The Sustainable Development Goal (SDG) 11 emphasises making cities inclusive and sustainable. It sets 11 targets, including “access to safe, affordable, accessible and sustainable transport systems”. This target can only be possible by preparing a National Urban Policy and setting up a National Transport Fund that supports strategic transport and housing projects in Pakistan’s cities. According to the International Association of Public Transport (UITP), cities with a population of one million need to build a Bus Rapid Transit (BRT) system while cities with a population of three million or more people should build train-based metro systems. The proposed National Transport Fund should be used to build BRT and metro trains systems in 10 big cities of Pakistan. Although city development is a provincial matter after the 18th amendment, provinces don’t have the technical and financial capacity to build mass transit projects and are looking to the federal government for policy guidelines and funding.

Good quality public transport is an essential instrument for regenerating Pakistani cities, which could lead the PM’s ambition of building 50 million houses, boosting the national and local economy and establishing a genuine local government system in the country. Public transport, if carefully planned, can create jobs and stimulate inclusive growth in Pakistani cities, a step into Naya Pakistan. 

Published in The Express Tribune, September 11th, 2018.

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Reader Comments (3)

  • Murad Ali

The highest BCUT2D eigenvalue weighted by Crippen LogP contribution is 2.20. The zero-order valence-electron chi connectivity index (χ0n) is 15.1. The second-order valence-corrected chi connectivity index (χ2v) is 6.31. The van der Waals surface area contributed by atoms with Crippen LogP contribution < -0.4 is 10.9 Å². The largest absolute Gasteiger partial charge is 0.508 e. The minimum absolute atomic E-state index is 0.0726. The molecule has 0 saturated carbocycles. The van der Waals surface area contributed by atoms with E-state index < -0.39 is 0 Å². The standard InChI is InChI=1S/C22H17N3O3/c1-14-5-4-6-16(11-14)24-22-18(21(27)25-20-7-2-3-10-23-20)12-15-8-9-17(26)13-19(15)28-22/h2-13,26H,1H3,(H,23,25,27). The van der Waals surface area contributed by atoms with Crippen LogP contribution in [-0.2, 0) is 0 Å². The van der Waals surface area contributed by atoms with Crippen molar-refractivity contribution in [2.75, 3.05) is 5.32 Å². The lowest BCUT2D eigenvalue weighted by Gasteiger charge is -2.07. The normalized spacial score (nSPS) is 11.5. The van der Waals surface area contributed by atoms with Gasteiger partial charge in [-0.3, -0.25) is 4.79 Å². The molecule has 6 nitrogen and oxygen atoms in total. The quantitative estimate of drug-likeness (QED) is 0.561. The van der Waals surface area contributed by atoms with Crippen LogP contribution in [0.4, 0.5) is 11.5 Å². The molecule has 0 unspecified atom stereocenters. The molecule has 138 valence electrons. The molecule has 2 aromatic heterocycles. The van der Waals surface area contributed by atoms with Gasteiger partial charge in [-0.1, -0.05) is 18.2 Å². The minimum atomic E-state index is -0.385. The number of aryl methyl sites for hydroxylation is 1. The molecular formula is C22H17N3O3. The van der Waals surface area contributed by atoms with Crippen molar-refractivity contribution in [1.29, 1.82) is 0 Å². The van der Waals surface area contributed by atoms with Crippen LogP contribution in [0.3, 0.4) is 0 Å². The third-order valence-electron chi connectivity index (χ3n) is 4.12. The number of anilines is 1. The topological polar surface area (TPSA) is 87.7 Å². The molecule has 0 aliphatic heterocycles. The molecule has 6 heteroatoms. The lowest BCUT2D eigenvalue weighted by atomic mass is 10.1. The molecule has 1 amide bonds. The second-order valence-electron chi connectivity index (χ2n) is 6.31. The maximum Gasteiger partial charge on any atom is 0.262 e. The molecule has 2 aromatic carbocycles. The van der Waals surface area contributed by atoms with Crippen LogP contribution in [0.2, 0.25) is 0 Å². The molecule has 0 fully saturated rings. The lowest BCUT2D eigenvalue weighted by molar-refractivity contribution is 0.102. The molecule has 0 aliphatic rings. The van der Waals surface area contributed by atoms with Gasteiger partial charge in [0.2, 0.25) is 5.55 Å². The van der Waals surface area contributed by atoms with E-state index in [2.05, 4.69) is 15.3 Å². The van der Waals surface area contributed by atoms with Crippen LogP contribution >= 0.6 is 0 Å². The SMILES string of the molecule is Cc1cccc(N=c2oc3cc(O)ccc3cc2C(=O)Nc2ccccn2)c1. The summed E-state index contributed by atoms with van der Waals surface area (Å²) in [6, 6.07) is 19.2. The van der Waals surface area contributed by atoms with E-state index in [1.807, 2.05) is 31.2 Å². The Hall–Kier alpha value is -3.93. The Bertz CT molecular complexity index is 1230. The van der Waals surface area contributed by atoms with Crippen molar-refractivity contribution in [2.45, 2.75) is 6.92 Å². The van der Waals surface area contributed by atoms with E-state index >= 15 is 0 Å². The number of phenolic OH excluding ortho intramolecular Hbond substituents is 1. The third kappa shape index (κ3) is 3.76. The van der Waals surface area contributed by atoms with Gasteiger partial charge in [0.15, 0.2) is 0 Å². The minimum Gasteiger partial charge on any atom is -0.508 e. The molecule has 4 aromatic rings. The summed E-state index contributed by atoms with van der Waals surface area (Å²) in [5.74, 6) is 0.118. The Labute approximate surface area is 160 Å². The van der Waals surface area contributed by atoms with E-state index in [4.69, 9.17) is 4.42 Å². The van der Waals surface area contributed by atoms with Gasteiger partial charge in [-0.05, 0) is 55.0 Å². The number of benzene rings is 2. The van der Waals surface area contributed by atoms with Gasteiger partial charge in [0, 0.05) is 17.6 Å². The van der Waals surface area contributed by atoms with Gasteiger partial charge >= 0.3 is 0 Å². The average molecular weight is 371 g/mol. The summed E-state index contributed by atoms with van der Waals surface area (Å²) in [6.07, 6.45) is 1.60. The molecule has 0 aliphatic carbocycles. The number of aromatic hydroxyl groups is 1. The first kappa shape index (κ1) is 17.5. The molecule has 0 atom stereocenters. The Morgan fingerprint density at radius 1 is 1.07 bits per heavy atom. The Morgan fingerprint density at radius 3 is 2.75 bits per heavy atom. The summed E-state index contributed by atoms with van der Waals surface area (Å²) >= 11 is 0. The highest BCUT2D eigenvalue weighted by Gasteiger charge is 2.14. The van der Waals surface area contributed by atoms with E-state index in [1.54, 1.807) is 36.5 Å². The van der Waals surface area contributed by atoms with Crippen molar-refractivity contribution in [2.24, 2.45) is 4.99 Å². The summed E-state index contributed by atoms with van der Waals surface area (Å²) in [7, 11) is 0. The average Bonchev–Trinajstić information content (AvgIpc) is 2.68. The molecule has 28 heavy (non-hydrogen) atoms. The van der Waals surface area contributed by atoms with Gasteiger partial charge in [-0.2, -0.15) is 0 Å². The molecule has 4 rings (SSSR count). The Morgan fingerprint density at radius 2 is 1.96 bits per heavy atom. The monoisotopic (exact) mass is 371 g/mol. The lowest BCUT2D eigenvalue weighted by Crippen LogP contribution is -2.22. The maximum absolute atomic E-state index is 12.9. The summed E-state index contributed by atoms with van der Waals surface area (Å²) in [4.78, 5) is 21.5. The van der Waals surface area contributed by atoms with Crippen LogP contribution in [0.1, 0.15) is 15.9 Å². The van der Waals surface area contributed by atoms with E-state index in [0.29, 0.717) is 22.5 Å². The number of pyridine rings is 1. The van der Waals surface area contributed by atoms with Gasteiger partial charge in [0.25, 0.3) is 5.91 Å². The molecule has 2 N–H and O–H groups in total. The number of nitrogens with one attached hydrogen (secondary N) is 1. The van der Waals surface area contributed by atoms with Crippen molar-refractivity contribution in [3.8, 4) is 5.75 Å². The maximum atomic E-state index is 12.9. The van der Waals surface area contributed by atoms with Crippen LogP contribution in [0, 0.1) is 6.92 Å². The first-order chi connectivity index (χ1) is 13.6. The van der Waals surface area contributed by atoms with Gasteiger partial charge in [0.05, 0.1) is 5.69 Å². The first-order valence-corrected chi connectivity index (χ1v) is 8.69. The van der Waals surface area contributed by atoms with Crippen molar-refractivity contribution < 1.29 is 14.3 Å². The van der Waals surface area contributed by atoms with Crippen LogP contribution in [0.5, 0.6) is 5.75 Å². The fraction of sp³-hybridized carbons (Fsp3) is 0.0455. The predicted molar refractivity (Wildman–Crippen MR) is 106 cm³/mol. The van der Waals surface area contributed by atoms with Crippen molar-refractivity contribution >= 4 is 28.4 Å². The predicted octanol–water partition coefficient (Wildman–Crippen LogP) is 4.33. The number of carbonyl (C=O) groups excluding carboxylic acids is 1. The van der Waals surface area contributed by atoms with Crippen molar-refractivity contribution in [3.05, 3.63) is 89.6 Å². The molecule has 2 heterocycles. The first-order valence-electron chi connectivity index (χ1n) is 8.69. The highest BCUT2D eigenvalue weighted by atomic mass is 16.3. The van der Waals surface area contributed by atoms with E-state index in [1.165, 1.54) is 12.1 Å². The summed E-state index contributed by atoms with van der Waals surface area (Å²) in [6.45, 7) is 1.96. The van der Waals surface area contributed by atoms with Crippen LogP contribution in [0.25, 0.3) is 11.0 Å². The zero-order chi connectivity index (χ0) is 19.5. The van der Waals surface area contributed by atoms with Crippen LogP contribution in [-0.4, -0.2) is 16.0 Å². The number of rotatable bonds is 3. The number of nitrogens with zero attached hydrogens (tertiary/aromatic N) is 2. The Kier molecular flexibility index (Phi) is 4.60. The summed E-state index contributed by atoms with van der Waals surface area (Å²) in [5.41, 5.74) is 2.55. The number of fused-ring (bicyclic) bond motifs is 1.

Sep 11, 2018 - 1:23PM

    Very well written piece on a vital issue with which Pakistan is faced. The author has aptly summed up the challenges and has also clearly spelled out how to resolve this issue. Hope concerned authorities could give serious consideration to the recommendations. Recommend

  • Dr. Ibrar Ahmed
    Sep 11, 2018 - 6:42PM

    Excellent article by Dr. Muhammad Imran. Thanks for bringing our attention to the external costs of using roads. Just like passive cigarette smokers equally share the damages of smoking, pedestrians and the masses who could never afford cars in their lives equally share the external costs of transportation, but never get acknowledged. BRT and metro trains are the only solutions to transport problems in big cities. Widening roads only leads to increased number of cars, and does not solve the problem. In this regard, we must appreciate previous Federal and Punjab governments of Muslim League in taking initiatives, and PTI government in following the suit in Peshawar. BRT should be extended to more cities, as pointed out by Dr. Muhammad Imran.Recommend

  • Parvez
    Sep 12, 2018 - 12:47PM

    Very sensible and well thought out article on a subject that needs more attention from our leaders. If I recollect correctly, Karachi was supposed to get a much needed subway system in the 70’s during ZAB’s time but the project shamefully died because our leaders could not agree on who should get the monetary benefits, the province or the center. In short no one was really bothered about the common man or the country…….and this has been our major stumbling block.Recommend